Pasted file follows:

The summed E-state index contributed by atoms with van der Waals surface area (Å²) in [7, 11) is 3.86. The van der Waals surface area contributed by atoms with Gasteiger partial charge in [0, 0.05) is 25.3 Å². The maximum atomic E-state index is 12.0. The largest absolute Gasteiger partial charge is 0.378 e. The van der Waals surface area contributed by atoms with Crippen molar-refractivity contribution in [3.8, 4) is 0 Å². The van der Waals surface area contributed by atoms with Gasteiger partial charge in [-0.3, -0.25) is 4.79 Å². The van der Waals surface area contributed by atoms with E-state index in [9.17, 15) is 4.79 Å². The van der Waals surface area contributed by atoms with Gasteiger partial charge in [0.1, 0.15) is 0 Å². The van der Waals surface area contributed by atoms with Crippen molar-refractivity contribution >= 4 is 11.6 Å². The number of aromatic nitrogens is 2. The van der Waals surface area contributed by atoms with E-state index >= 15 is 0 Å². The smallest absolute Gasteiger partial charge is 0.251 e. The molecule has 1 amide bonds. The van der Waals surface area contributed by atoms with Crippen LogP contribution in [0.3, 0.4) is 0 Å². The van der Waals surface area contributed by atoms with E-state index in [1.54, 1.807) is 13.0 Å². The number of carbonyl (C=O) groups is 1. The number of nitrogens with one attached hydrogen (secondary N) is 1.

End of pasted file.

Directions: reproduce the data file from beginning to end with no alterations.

The summed E-state index contributed by atoms with van der Waals surface area (Å²) in [7, 11) is 3.86. The van der Waals surface area contributed by atoms with Gasteiger partial charge in [0, 0.05) is 25.3 Å². The maximum atomic E-state index is 12.0. The largest absolute Gasteiger partial charge is 0.378 e. The van der Waals surface area contributed by atoms with Crippen molar-refractivity contribution in [3.8, 4) is 0 Å². The van der Waals surface area contributed by atoms with Gasteiger partial charge in [-0.3, -0.25) is 4.79 Å². The van der Waals surface area contributed by atoms with E-state index in [9.17, 15) is 4.79 Å². The van der Waals surface area contributed by atoms with Gasteiger partial charge in [0.1, 0.15) is 0 Å². The van der Waals surface area contributed by atoms with Crippen molar-refractivity contribution >= 4 is 11.6 Å². The number of aromatic nitrogens is 2. The van der Waals surface area contributed by atoms with E-state index >= 15 is 0 Å². The smallest absolute Gasteiger partial charge is 0.251 e. The molecule has 1 amide bonds. The van der Waals surface area contributed by atoms with Crippen LogP contribution in [0.3, 0.4) is 0 Å². The van der Waals surface area contributed by atoms with E-state index in [1.54, 1.807) is 13.0 Å². The number of carbonyl (C=O) groups is 1. The number of nitrogens with one attached hydrogen (secondary N) is 1.